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COVID-19 Crisis: 20-25 pc retailers won’t be able to survive 3 months of closures & lockdown

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Sandeep Kumar
Sandeep Kumar
A multimedia journalist with over eleven years of experience in print and digital media, Sandeep Kumar is assistant editor with Images Group. Books, retail, sports and cinema are an inextricable part of his life.

Retailers Association of India (RAI) along with Trust for Retailers and Retail Associates of India (TRRAIN) organized a Webinar on ‘Retail 2020: Reset. Recover. Revive’, the third in the series of webinars focused on the impact of Covid-19. The webinar was moderated by BS Nagesh Founder, TRRAIN & TRRAIN Circle. The panel included:
– Christian Verschueren, Director-General, EuroCommerce
– Ian McGarrigle, Chairman, World Retail Congress
– Matthew R Shay, President &CEO, National Retail Federation
– Simon Susman, President, Intercontinental Group of Department Stores.
The aim of the webinar was to bring to light, retail issues pertinent to the current situation at a world scale. The key highlights of the session was:
Change in Consumer Shopping Behaviour
– Consumers initially said that they are going to change the way they shopped but not necessarily how much they spend. That’s changed. Now consumers are pulling back in order to save enough to get through this.
– When the crisis hit, there was panic buying everywhere including China, Australia, Europe, and America which leads to a crisis situation for both brick-and-mortar stores initially and then the gear shifted to the e-commerce portals.
– Patterns of shopping will change, conspicuous consumption will disappear, food will remain strong
– More consumers are adopting e-commerce and this change will have long-lasting effects
– A sense of understanding in prevailing in the consumers’ mindset as they have started to realise the importance of retail.
Effects on Businesses
– Results from the survey of 1,500 Indian retailers indicate that 20-25 percent of retailers will not be able to survive even the next three months of closures/lockdown
– Stores have been closed for over 3 weeks and restoring them to full growth will be a task. Even the wealthiest countries are predicting 30-40 percent bankruptcies
– 80 percent of department stores across the globe are closed. Creating our own ability to preserve cash is critical.
– Survival is the critical issue for all segments of retail right now, particularly small businesses and non-essential retailers. The survival for them means cash which is currently out of the picture.
– Some of the retail trends will be witnessing acceleration including digital, personalization, fulfillment, delivery.
– When the stores do open the systems and processes that brands put in place with various degrees of success will remain in the minds of consumers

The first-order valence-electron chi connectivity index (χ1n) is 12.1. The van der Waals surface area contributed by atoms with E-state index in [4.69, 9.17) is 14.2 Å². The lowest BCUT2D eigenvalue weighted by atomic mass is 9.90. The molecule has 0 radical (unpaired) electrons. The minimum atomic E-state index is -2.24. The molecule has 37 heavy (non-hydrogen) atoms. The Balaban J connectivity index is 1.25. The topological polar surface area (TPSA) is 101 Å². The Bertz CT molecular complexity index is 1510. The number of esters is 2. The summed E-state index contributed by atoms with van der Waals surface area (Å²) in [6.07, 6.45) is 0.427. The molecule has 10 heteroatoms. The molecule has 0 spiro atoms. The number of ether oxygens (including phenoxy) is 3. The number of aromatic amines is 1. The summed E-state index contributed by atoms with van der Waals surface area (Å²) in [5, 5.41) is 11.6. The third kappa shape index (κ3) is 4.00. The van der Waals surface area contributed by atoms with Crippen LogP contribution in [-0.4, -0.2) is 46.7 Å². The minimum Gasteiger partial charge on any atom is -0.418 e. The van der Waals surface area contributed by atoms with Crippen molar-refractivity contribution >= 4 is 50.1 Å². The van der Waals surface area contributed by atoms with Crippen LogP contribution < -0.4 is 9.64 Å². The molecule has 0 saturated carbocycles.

– This is a crisis for the medium and semi-large retailers. Small retail enterprises are looking for potential help from the government and large corporations can take care of themselves. Those in the middle are stuck with no backing or ability to help themselves.
– There is going to be a huge rise in demand immediately after the lockdown is lifted due to consumers wanting to reconnect with their family and friends.
Guidelines for Retailers
– Communication will be a critical aspect.
– It is an opportunity for brands to rebuild their value initially. For instance, brands that are helping the community as per as their demand and requirement will go a long way in creating value in the minds of consumers
– The real opportunity is in the power of the brand. The ability of people to trust brands will be a key aspect.
– The importance to have a strong supply chain will become the new necessity.
Government Support
As compared to the USA and few countries in Europe, the Indian government is yet to announce an economic package for the retail industry. There have been health and financial package announced so far. America announced a package for the retail industry.
– Developed economies and the larger economies have treated in a more organized way in terms of relief packages and fiscal policies with retailers and SMEs in comparison to the emerging markets like India and South Africa.
– Defining the term ‘essential’ is extremely crucial. Restricting it to just food and pharmaceutical products is not the right way to go about it.
– Most retail bodies across the globe are asking governments for a gradual opening up of non-food essential stores.
Everyone is going to pull back from their consumption. And for those at the low-income level we will have to create a kind of demand to get the economy moving. It’s going to be about stimulus. Stimulating the economy is going to be the next phase. Right now, it’s about relief.
The session concluded by emphasizing the fact that the virus knows no borders and the situation will be resolved only through global co-operation. The experts also made a strong appeal for the international co-operation as this crisis is not limited to one country or region. The essentials have so far done very well and will continue to do so. However, due to the crisis, the new definition of essential service is emerging, and it is not just food only. Consumers have started realizing the importance of retail and are changing accordingly. It is a global crisis, and everyone should be in there together.

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